Jun 11, 2007

Why Limited Editions?

My frustration at not being able to find prints I want from certain artists had made me question the whole idea behind Limited Edition prints. Why do we want those? I believe the original idea was to make art buyers feel that they had put their money into some sort of investment that would appreciate in value. But who likes art? Only people who look for financial investments? I think if you're interested in financial gains there are much better ways to invest money.

So who really likes art? Pretty much everyone. Art appeals to all human beings on some level. Have you ever entered a home that didn't have at least one picture on the wall? Unlikely. Sure, most of these people are not art connoisseurs or serious collectors. But should someone have to be in order to enjoy art? I'm not even sure collectors actually enjoy art. I had one buyer tell me that he collected so much art he had to keep much of it stored in boxes, including one of mine. He told me an original of mine he'd bought a while back was being safely kept packaged and stored under his bed. What?! Who's enjoying my art there? The dust mites?!

I've thought a lot about whether or not I want to get my art published as limited edition prints and I am pretty sure the answer is no. Yeah, I know, most artists would love to. Seeing their work as Limited Editions makes them feel like they've reached some level of success. There's some prestige about having your work in limited editions. And many people think that open editions and posters "cheapen" your art and reduce your ranking as a respected artist in the art world.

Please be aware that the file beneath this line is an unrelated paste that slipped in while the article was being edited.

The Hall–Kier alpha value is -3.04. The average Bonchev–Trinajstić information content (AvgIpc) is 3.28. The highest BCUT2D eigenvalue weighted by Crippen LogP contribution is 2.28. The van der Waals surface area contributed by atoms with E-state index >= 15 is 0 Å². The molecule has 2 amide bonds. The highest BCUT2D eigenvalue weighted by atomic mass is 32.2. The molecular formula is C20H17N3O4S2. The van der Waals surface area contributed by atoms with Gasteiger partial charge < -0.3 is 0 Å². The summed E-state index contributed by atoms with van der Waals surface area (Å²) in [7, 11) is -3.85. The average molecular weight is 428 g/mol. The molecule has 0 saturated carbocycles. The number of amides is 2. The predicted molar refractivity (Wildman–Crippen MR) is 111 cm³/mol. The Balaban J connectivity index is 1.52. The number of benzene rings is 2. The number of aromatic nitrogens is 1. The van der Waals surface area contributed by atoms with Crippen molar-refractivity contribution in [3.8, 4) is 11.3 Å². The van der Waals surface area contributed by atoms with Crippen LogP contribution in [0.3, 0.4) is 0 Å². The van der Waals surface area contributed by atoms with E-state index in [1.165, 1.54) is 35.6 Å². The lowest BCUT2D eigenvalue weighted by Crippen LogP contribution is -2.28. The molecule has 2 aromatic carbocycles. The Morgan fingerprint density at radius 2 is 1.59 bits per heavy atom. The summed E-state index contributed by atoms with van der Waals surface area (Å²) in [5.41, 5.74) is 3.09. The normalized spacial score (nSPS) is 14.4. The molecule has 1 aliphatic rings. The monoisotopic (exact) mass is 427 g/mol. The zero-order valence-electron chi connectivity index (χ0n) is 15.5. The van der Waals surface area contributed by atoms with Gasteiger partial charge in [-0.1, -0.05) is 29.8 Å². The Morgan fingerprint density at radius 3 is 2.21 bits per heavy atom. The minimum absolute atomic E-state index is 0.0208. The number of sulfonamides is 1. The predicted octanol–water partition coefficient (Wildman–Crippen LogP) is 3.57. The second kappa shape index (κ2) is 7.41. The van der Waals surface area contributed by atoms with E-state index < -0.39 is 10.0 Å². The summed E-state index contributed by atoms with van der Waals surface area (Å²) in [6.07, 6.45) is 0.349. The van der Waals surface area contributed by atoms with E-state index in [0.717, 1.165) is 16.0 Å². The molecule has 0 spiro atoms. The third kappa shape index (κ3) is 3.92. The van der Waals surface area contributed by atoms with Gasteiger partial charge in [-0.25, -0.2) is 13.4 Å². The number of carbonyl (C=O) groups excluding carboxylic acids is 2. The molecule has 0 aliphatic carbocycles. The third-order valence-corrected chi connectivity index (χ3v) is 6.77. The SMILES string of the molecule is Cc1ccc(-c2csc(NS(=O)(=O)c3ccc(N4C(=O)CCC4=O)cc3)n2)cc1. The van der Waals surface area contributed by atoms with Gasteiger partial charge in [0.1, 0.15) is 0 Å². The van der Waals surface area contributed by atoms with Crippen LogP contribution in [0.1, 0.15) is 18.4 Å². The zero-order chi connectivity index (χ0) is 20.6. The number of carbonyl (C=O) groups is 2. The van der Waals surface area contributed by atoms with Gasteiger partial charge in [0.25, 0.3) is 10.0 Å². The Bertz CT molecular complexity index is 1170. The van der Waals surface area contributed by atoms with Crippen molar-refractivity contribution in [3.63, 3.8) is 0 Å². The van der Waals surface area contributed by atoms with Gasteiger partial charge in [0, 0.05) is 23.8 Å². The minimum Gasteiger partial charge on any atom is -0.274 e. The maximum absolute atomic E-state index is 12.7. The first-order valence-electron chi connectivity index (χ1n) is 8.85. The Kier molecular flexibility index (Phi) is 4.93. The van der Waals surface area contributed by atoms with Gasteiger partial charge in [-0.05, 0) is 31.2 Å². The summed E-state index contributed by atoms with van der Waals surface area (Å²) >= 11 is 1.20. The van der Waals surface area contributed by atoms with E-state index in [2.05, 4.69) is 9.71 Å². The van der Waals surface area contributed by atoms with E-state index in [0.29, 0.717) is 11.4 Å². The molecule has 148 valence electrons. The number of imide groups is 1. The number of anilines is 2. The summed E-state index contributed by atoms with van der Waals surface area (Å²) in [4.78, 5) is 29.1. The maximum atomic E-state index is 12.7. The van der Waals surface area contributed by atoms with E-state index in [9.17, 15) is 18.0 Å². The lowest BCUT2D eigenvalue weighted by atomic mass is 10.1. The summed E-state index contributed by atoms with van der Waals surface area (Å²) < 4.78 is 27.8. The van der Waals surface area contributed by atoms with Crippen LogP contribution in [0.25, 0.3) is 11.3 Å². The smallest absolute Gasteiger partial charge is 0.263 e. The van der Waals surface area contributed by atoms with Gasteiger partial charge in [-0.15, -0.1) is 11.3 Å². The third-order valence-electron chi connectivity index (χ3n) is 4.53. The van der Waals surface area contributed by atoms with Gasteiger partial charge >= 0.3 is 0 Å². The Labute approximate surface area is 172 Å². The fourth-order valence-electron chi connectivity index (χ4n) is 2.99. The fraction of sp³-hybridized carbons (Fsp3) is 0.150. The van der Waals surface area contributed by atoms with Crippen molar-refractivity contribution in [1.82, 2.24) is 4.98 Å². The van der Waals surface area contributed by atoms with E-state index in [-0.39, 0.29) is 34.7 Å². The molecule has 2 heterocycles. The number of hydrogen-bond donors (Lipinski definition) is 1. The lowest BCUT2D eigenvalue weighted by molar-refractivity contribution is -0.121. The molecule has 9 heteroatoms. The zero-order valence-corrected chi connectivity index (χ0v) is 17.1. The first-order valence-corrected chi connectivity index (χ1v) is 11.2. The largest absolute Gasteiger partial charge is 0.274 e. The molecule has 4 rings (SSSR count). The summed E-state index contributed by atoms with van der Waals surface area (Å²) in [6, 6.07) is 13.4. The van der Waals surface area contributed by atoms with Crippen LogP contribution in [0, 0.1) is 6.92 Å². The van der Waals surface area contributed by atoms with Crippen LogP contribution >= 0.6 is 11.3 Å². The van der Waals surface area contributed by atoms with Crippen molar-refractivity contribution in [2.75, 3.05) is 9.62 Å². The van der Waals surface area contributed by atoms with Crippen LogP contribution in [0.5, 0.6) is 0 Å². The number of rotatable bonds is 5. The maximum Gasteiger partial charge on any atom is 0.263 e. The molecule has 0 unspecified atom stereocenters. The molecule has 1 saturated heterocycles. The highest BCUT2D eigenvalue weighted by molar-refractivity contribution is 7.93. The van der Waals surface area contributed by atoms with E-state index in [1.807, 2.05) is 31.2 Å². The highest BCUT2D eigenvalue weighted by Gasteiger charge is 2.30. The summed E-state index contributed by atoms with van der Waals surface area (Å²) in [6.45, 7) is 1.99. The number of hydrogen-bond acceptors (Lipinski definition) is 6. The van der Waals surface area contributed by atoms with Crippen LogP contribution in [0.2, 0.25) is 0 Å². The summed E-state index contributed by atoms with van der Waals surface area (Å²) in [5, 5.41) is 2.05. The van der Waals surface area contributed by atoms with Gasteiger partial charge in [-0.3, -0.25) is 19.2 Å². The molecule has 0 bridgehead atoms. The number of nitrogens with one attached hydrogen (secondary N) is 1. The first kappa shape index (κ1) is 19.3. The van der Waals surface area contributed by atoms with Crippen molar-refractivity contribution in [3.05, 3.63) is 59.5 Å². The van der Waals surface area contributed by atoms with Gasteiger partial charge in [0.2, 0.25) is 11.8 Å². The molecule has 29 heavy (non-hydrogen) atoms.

But that's what the "professional" art critics (and, sadly, many artists) think. But I don't paint for art critics. I want to share my art with everyday people, as many people as want to enjoy my art. The idea of Limited Edition (LE) is a bit snooty and egotistical, in my opinion. LEs are often beyond the affordability of everyday people. Especially when an artist becomes well-known their LE prints can cost more than their originals once did! LEs tell many people of ordinary means that they are not worthy of owning the art. Should I tell the dog groomer down the street that she is not worthy of owning my art because she is not a bank CEO? (And, considering anyone and everyone can get LE giclées made online these days I really don't think there's anything special about LEs anymore, anyway.)

One publisher I was with sold litterally tens of thousands of prints of one of my images. If that image had been a LE of only 1,000 how many people would not have that image now? Obviously more than 1,000 people wanted it. Why should I tell them they can't have it? No, I don't think LE prints are for me. I want to keep my images affordable and available for as long as people want to buy them. And what's wrong with that?

1 comment:

Carla Casanova said...

Hi, Crista!

Thanks for this piece. I first read it in emptyeasel.com. I am setting up a business that will sell giclee prints of artworks created by my friends. But I've been having trouble deciding whether the prints should be limited edition or open edition. I consulted with a gallery owner and she said prints should be limited, so my artists will be motivated to make more paintings. However, it doesn't really tie in with my vision for the business, which is to make art--specifically art created by young Filipino artists--accessible and affordable to as many people as possible. After reading your article, I know what to do.

Thanks again!

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